The economic summit won't matter

Gar Alperovitz

December 17, 1992|By Gar Alperovitz

AS Bill Clinton devoured economic advice at his two-da "summit" meeting, a sobering concern arose: Just how much do new policies really matter?

Has federal economic policy ever had a major impact on 20th-century U.S. economic experience?

Our economy has rarely achieved sustained high employment except in wartime or in unusual postwar conditions.

Early in the century we were in trouble until World War I bailed us LTC out. The postwar years faded into the mixed bag of the 1920s, which collapsed into the Depression until (after a brief New Deal upswing faltered) World War II bailed us out.

The postwar boom followed, abetted by the Korean War, the Vietnam War and the Cold War.

The wartime destruction of Germany, Japan and Britain, our major competitors, helped too, until they returned to the commercial battlefield. Having binged on huge tax cuts and military spending in the 1980s, we now appear to have entered the era of sustained post-postwar stagnation.

Except for a tiny, temporary blip in the 1960s, there is little evidence that federal policy, as against special conditions, ever produced a trend toward long-term economic change.

Globally, we are past the highly unusual temporary boom of the third quarter of the century. No new burst of vibrant world trade expansion is likely to help us, with Japan and the European Community in deep trouble.

Mr. Clinton's economic package almost certainly will involve speeded-up contracts for investment in infrastructure, investment tax credits, job training programs, modest near-term additions to the deficit to stimulate the economy and (hoped for) moderate longer-term deficit reduction, plus federal intervention to help specified industries compete.

There will be some positive gains in all this, I hope. Despite all the hoopla, however, many economists point out that the package is not likely to make a major dent in our deeper economic problems.

Additions to the deficit that would stimulate the economy are likely to be moderate, and middle-class opposition to new taxes will tightly constrain new public spending.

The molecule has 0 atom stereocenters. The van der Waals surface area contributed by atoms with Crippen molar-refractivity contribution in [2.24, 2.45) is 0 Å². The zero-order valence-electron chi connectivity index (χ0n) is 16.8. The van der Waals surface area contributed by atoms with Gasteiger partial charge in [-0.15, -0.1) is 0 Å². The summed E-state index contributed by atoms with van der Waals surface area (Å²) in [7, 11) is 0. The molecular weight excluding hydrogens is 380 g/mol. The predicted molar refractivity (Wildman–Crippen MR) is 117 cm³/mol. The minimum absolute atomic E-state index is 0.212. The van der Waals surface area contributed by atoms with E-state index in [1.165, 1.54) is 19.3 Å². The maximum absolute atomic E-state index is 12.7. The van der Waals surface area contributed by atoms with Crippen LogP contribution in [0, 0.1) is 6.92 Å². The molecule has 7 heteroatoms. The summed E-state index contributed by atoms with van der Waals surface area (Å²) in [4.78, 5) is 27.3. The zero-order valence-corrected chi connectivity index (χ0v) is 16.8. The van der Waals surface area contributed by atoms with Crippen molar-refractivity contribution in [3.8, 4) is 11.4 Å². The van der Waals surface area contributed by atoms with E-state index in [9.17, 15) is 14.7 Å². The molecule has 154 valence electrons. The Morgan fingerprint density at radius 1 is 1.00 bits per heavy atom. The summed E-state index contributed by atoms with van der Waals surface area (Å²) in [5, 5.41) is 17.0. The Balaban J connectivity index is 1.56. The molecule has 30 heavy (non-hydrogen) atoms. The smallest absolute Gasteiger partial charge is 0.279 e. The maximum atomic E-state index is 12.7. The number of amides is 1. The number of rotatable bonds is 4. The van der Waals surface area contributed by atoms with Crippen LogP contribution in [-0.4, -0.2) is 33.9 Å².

Even if the economy continues its modest uptick, this does not necessarily mean there will be many new jobs.

Over the long haul, industrial policies also seem likely to have only a marginal impact on our $6 trillion economic system.

Mr. Clinton must develop legislation; Congress must amend and approve it; a new bureaucracy must be built and the independent industries affected must agree to cooperate. Even if serious legislation on industrial policy is carried out, the money and scale of industries will be small relative to the overall economy.

In any case, while we stumble ahead with first-generation policies, Japan, Germany and others will move on to more advanced refinements.

Mr. Clinton's strategy aims at getting us out of the recession and simultaneously beginning structural reforms. This may involve wishful thinking both about the inevitability of a rebound and the impact of new federal approaches.

We may simply be in for a long, painful era of unresolved economic decay.

Before World War II, many liberal and conservative economists were pessimistic about the political possibilities for economic policy. Alvin Hansen and Joseph Schumpeter argued that persistent stagnation was endemic to capitalism, the result of chronically weak consumption or a recurrent failure of investment or both.

It would be a paradoxical postscript to the collapse of socialism if we were forced to debate the longer-term implications of the decay of capitalism.

Nevertheless, the Clinton era -- summits, advice, policy packages and general enthusiasm notwithstanding -- may well lead us to this fundamental question.

Gar Alperovitz is writing a book about post-capitalist and post-socialist political economics.

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